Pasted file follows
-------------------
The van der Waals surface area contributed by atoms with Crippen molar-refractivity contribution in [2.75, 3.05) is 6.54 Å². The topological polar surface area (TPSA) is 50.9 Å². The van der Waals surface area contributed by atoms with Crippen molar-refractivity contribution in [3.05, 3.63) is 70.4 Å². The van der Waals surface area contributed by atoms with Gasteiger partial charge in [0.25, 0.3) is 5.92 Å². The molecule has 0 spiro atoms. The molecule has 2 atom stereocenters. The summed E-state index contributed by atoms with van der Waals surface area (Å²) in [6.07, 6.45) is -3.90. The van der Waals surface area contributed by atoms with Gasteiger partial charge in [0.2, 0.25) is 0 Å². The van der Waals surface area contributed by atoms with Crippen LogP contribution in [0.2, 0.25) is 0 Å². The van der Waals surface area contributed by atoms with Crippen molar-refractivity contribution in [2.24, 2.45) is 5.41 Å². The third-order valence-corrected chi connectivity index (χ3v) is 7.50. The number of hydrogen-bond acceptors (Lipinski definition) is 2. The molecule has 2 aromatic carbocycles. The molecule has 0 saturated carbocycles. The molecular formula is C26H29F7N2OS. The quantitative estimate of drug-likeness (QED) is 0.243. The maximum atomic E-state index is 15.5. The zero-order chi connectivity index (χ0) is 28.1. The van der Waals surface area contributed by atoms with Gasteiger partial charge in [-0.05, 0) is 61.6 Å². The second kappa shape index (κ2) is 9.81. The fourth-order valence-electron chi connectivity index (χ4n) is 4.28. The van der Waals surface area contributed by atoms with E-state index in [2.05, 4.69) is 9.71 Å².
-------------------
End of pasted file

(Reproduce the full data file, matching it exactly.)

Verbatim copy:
The van der Waals surface area contributed by atoms with Crippen molar-refractivity contribution in [2.75, 3.05) is 6.54 Å². The topological polar surface area (TPSA) is 50.9 Å². The van der Waals surface area contributed by atoms with Crippen molar-refractivity contribution in [3.05, 3.63) is 70.4 Å². The van der Waals surface area contributed by atoms with Gasteiger partial charge in [0.25, 0.3) is 5.92 Å². The molecule has 0 spiro atoms. The molecule has 2 atom stereocenters. The summed E-state index contributed by atoms with van der Waals surface area (Å²) in [6.07, 6.45) is -3.90. The van der Waals surface area contributed by atoms with Gasteiger partial charge in [0.2, 0.25) is 0 Å². The van der Waals surface area contributed by atoms with Crippen LogP contribution in [0.2, 0.25) is 0 Å². The van der Waals surface area contributed by atoms with Crippen molar-refractivity contribution in [2.24, 2.45) is 5.41 Å². The third-order valence-corrected chi connectivity index (χ3v) is 7.50. The number of hydrogen-bond acceptors (Lipinski definition) is 2. The molecule has 2 aromatic carbocycles. The molecule has 0 saturated carbocycles. The molecular formula is C26H29F7N2OS. The quantitative estimate of drug-likeness (QED) is 0.243. The maximum atomic E-state index is 15.5. The zero-order chi connectivity index (χ0) is 28.1. The van der Waals surface area contributed by atoms with Gasteiger partial charge in [-0.05, 0) is 61.6 Å². The second kappa shape index (κ2) is 9.81. The fourth-order valence-electron chi connectivity index (χ4n) is 4.28. The van der Waals surface area contributed by atoms with E-state index in [2.05, 4.69) is 9.71 Å².